LIHU‘E — A portion of Kaua‘i’s energy needs will soon be met from burning woodchips.
Green Energy of Kaua‘i received this week a $72.9 million loan guarantee to build a $90 million state-of-the-art facility to burn woodchips from trees grown and harvested on Kaua‘i.
The commitment from the U.S. Department of Agriculture’s Rural Utilities Service will enable Green Energy to begin construction of a previously announced 6.7-megawatt biomass-to-energy facility near Koloa, according to Green Energy Team LLC of Kaua‘i and Kaua‘i Island Utility Cooperative.
With construction scheduled to begin early 2013, the plant expects to be operational by 2014, in an effort to provide more than 11 percent of Kaua‘i’s energy needs, contributing significantly to KIUC’s efforts to generate 50 percent of its power from renewable resources by 2023.
“This is great news for Kaua‘i! The project will undoubtedly provide a boost to our economy with job creation and result in a sizeable savings for many residents,” Mayor Bernard Carvalho Jr. said in an email. “Additionally, it will enable us to take a giant step toward achieving 100 percent local energy sustainability by 2030, which is a major goal of the Kaua‘i Energy Sustainability Plan. I commend Green Energy Team and KIUC for partnering on a sustainable project that will benefit our island well into the future.”
The facility will be built near Knudsen Gap and expects to provide enough electricity to power 8,500 households, replacing about 3.7 million gallons annually of imported oil.
Eric Knutzen, co-founder of Green Energy, said that once the plant is operational, households on Kaua‘i would see an annual reduction in electric bills of $70 to $90 annually.
“It’s one way to help reduce upward power pricing,” he said, noting that the facility will be “truly sustainable, producing power by Kauaians, on Kaua‘i for Kauaians,” as opposed to fossil fuel energy sources that send money off-island.
“This will be the first closed-loop, biomass-to-energy plant in the United States, relying completely on the supply of its own sources of Kaua‘i biomass wood chips, with no off-island dependence and completely renewable,” Knutzen said.
“An efficient boiler will make it economically feasible,” Knutzen said of the plan to start off harvesting invasive Albizia trees up to where the land has a 15 percent grade and it is no longer economically feasible to remove the trees.
The facility will then plant non-invasive trees — such as eucalyptus — approved by the state’s Department of Land and Natural Resources that will later be used for woodchips.
“Organic tree harvesting is not forestry,” Knutzen said. “It’s considered to be diversified ag.”
Power will be sold to KIUC under a contract approved by the Hawai‘i Public Utilities Commission in October 2011.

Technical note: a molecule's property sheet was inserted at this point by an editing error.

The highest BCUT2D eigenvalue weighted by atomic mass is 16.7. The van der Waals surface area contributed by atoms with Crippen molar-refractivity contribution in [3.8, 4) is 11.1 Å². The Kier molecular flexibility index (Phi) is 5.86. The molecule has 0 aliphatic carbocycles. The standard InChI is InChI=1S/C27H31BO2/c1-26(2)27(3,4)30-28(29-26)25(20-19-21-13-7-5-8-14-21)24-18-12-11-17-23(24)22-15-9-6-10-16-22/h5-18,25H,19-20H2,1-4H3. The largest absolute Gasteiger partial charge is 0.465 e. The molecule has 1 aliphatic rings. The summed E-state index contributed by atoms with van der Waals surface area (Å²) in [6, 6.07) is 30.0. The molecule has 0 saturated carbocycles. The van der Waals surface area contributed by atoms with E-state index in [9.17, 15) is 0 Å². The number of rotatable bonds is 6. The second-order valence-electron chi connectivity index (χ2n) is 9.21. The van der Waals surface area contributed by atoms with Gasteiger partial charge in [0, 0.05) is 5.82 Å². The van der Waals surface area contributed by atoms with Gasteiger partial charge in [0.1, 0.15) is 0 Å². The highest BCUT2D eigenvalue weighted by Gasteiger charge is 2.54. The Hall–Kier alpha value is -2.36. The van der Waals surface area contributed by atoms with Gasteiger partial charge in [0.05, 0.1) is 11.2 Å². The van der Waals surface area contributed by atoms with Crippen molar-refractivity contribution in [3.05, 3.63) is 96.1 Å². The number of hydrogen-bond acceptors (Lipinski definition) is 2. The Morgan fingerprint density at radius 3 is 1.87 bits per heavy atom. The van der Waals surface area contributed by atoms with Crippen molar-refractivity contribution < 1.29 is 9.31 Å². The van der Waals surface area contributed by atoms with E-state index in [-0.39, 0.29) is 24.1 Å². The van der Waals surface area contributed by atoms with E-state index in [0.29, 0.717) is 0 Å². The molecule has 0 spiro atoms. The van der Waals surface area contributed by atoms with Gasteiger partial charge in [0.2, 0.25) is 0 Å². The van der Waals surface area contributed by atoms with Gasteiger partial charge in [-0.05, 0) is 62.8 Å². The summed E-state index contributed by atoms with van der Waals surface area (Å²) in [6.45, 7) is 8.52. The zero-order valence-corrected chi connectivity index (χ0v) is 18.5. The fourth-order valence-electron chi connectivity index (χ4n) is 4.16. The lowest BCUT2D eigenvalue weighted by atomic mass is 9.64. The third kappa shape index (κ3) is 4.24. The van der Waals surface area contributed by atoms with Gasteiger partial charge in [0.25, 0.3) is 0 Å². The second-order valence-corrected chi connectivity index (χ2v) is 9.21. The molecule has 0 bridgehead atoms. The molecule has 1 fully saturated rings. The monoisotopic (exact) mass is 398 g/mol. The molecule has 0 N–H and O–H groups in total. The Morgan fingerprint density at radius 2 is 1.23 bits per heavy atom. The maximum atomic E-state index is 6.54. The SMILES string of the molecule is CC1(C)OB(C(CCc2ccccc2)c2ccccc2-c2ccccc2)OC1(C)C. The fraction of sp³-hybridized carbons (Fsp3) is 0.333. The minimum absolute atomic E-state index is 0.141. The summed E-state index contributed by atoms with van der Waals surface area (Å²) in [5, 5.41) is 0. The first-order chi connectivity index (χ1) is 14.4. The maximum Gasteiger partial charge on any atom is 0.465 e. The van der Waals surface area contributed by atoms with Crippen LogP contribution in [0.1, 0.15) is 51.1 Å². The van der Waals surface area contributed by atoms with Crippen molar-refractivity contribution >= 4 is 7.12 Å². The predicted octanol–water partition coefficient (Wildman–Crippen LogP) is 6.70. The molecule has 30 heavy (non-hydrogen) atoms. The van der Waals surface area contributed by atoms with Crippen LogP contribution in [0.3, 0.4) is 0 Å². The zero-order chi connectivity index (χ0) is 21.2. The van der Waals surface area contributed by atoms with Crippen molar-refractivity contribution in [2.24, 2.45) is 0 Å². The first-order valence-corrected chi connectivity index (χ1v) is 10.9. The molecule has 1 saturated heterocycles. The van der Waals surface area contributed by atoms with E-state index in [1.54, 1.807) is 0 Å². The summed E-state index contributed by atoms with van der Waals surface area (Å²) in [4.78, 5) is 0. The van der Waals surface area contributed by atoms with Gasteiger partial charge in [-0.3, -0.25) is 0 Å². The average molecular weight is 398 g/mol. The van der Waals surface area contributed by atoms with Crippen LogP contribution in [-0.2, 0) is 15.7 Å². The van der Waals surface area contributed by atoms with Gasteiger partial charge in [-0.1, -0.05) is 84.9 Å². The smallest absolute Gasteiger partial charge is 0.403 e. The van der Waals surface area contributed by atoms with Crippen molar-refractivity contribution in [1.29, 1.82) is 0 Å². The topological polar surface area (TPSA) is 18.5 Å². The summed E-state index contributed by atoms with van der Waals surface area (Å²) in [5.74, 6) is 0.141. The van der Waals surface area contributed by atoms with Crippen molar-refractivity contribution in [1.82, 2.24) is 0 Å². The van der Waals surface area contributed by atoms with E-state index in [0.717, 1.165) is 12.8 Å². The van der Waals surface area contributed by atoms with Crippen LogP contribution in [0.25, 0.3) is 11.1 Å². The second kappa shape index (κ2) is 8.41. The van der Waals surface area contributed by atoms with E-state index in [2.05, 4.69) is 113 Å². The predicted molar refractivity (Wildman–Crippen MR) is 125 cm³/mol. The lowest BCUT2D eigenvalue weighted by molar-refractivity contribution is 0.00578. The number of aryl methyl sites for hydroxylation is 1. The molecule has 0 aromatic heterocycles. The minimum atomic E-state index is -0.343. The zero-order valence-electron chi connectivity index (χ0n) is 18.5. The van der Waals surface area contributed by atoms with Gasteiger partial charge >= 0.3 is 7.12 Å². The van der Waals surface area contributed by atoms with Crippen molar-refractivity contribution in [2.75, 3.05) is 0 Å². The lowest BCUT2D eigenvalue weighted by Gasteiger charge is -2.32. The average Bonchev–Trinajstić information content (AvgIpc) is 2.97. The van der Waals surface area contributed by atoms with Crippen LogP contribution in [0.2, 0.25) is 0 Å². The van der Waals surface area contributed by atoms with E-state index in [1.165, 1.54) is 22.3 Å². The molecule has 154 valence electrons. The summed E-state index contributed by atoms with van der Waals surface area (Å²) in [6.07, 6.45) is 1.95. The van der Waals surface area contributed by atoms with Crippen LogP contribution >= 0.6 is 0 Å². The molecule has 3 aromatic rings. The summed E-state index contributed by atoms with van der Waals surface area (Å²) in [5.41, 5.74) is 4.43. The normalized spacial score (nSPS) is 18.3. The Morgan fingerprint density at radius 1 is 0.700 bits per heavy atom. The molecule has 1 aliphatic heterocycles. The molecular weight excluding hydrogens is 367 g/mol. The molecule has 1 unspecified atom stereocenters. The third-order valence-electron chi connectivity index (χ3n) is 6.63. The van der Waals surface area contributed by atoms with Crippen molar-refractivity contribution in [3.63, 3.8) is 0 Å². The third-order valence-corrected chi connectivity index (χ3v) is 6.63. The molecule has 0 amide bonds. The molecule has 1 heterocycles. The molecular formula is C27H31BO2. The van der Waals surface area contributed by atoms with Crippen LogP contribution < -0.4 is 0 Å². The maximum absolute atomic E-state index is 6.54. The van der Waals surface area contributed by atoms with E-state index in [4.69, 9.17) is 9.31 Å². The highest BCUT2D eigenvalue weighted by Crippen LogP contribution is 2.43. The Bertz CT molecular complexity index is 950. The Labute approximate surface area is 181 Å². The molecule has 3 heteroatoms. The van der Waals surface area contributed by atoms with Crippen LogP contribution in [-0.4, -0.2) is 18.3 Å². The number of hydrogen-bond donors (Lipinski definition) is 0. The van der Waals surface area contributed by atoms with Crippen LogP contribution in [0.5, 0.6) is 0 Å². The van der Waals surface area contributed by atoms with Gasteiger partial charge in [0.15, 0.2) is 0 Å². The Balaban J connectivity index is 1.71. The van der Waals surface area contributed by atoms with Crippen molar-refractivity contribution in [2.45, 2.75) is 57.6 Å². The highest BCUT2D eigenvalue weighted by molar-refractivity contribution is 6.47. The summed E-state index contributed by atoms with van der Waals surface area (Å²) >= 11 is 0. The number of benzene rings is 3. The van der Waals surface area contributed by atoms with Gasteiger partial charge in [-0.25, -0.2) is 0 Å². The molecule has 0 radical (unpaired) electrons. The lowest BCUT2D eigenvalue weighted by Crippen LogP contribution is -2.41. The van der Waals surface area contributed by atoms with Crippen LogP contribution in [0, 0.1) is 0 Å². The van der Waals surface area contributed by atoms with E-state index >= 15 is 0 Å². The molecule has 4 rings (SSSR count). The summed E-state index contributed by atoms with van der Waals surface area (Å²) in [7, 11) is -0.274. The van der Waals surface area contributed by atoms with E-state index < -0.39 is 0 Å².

Pricing of energy from the plant is below that of the current costs for generating power by burning fossil fuels and will not be subject to the volatility of oil prices over the 20-year term of the agreement.
Construction financing for the project will be provided by Deutsche Bank. The plant will be designed by Standardkessel Baumgarte Contracting GmbH of Germany, an international leader in high-efficiency boiler technology. Standardkessel is an equity partner in the project.
“We want to thank KIUC and its board of directors. Without their extraordinary support over the last six years this project would not have been possible,” Knutzen said.
The project will help invigorate Kaua‘i’s diversified agricultural economy, creating more than 200 construction jobs, 39 permanent operating jobs and significant work for subcontractors and local service providers.
“This is especially important for Kaua‘i because this plant will provide firm power from a renewable source,” KIUC President and CEO David Bissell said. “This means the power is available when we need it and will allow KIUC to avoid spending money on additional fossil fuel-based generating capacity and instead invest in renewables such as solar and hydropower.
“We project that $200 million will be invested in renewable energy projects on Kaua‘i over the next two years by KIUC and private developers such as Green Energy. By the end 2014, Kaua‘i should be receiving more than 35 percent of its electricity from renewable sources.”
Green Energy Team was founded on Kaua‘i in 2005 to develop a biomass-to-energy project.
“The idea behind the project was that it would help accomplish three objectives: To lower Kaua‘i energy costs, to keep more money in the local economy and create jobs, and to contribute to sustainability efforts,” Knutzen said.
“Operationally, our agricultural management plan includes removing Albizia trees from state lands, and replacing them with DLNR Forestry-approved plantation trees, for sustainable forest growth, a renewable, long-term biomass supply.”